One of three neighboring island parks in Lake Champlain’s “inland sea”, Woods Island became Vermont's forty-fifth state park in 1985. (Burton and Knight Islands are the other two) A mile long by a quarter-mile wide, 125-acre Woods Island is unique as habitat for a rich variety of plant life including many species rare or threatened in Vermont. A portion of the island was once farmed; traces of drainage ditches remain today. Still visible also is the farm house foundation and weathered remains of old farm machinery. A later attempt by a private developer saw the beginnings of an airstrip constructed down the center of the island; the earth berms you climb over on the cross-island trail are the runway edges.
The Vermont Division of State Parks intends to preserve the primitive character of the island and asks your cooperation in observing its guidelines for island use.
There is no ferry service to island and visitors must make their own arrangements. There are no docks, so you’ll have to either beach your boat or anchor off. The beach tends to be fairly rocky, except for a point along the east shore, from which the walk to campsites is between one quarter and three quarters of a mile.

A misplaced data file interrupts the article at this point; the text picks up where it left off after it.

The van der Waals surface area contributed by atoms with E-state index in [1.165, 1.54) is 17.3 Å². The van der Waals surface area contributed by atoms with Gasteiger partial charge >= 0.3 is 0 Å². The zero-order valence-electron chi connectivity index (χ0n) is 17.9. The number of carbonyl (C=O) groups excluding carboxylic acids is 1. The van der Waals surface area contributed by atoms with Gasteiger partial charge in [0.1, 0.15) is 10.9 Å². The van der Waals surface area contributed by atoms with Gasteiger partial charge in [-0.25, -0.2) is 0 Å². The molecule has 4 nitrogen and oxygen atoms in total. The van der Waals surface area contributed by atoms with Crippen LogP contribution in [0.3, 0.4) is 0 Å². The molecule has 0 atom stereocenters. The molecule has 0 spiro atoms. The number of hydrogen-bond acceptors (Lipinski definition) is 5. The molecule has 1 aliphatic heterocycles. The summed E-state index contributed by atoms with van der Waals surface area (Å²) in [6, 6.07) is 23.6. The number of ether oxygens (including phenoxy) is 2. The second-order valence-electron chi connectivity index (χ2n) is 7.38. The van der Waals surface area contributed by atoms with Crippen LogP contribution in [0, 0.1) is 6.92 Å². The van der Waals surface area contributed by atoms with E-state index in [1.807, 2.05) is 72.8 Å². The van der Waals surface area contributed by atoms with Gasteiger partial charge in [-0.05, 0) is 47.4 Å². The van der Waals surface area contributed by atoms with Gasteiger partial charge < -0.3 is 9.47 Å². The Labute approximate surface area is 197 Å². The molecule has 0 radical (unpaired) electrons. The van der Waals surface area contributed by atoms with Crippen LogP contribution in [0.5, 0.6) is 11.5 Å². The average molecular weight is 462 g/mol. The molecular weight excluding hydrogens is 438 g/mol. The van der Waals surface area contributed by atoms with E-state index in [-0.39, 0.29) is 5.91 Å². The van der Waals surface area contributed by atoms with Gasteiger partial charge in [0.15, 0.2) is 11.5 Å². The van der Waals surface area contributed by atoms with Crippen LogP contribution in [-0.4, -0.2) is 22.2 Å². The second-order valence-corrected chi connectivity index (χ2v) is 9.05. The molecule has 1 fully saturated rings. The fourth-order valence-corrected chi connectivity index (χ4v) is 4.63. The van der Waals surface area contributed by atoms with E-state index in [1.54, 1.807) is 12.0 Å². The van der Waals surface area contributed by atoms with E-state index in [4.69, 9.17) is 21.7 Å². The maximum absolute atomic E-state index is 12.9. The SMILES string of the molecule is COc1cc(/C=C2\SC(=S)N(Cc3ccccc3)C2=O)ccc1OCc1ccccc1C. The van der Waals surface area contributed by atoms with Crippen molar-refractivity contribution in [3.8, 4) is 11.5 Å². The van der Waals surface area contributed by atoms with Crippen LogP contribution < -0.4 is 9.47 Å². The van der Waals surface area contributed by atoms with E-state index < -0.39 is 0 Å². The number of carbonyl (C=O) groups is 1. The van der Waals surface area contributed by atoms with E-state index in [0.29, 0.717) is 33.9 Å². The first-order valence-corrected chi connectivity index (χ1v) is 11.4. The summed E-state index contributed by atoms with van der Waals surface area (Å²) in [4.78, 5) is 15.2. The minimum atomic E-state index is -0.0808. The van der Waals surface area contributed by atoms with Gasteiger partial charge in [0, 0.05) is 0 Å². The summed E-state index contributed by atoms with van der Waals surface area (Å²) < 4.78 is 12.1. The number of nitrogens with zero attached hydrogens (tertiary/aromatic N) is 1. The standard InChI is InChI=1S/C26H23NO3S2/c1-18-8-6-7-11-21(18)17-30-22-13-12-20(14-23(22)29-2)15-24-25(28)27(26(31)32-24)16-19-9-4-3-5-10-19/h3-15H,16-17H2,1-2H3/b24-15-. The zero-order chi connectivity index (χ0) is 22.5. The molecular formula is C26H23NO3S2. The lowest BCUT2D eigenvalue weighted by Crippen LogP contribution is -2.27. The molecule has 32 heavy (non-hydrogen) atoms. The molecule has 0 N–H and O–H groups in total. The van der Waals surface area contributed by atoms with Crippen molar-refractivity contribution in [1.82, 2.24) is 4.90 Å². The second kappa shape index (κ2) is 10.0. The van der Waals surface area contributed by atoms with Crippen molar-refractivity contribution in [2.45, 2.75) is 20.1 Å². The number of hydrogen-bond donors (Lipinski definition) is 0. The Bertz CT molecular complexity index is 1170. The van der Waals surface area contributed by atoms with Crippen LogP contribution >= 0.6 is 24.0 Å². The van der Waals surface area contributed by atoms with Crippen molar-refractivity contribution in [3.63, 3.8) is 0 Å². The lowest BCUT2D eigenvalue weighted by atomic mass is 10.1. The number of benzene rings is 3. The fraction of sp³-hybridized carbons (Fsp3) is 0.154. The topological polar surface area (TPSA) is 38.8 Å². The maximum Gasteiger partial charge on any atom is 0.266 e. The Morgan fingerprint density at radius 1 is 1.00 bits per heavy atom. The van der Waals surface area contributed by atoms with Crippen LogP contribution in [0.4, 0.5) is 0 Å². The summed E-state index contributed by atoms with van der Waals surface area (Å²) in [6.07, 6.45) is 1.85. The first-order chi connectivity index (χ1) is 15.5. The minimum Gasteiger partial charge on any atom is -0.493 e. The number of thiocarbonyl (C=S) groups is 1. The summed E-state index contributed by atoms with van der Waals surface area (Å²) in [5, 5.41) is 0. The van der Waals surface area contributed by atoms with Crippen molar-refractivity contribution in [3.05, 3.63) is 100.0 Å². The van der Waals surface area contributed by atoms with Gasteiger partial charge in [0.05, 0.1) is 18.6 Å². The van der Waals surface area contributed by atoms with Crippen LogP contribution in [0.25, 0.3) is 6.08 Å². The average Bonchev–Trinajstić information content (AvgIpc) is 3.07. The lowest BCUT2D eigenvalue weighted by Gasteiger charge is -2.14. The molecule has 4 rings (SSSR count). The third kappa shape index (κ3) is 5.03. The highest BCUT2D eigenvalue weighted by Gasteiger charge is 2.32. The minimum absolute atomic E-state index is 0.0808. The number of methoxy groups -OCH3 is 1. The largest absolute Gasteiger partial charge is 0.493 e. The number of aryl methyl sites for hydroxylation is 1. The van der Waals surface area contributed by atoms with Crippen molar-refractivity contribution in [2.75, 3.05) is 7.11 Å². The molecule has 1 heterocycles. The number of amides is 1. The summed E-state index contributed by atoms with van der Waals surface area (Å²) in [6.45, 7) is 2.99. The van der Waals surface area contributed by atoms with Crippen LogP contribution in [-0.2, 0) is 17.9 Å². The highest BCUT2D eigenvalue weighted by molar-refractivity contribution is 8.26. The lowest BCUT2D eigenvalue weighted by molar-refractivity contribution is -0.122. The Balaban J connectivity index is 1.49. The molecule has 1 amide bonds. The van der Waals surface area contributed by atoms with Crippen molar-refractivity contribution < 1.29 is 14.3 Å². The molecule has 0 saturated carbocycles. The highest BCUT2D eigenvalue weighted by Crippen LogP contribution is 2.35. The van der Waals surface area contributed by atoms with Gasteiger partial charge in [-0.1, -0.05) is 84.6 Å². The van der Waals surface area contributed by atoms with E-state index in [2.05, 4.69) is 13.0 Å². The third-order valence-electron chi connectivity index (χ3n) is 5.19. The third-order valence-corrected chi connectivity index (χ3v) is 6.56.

Woods Island is a “remote area” campground. Remote Area campsites, while beautiful, are not for everybody. Sanitary facilities are minimal, and there is no potable water supply. Each campsite does have a fire ring and nearby privy. The island’s five campsites are situated approximately equidistant around the two-mile shoreline, and are connected by a trail system. This gives you great privacy, but it also means you’re going to have to walk and carry your own gear from wherever you come ashore. You shouldn’t bring anything you ’re not prepared to carry in and carry out.
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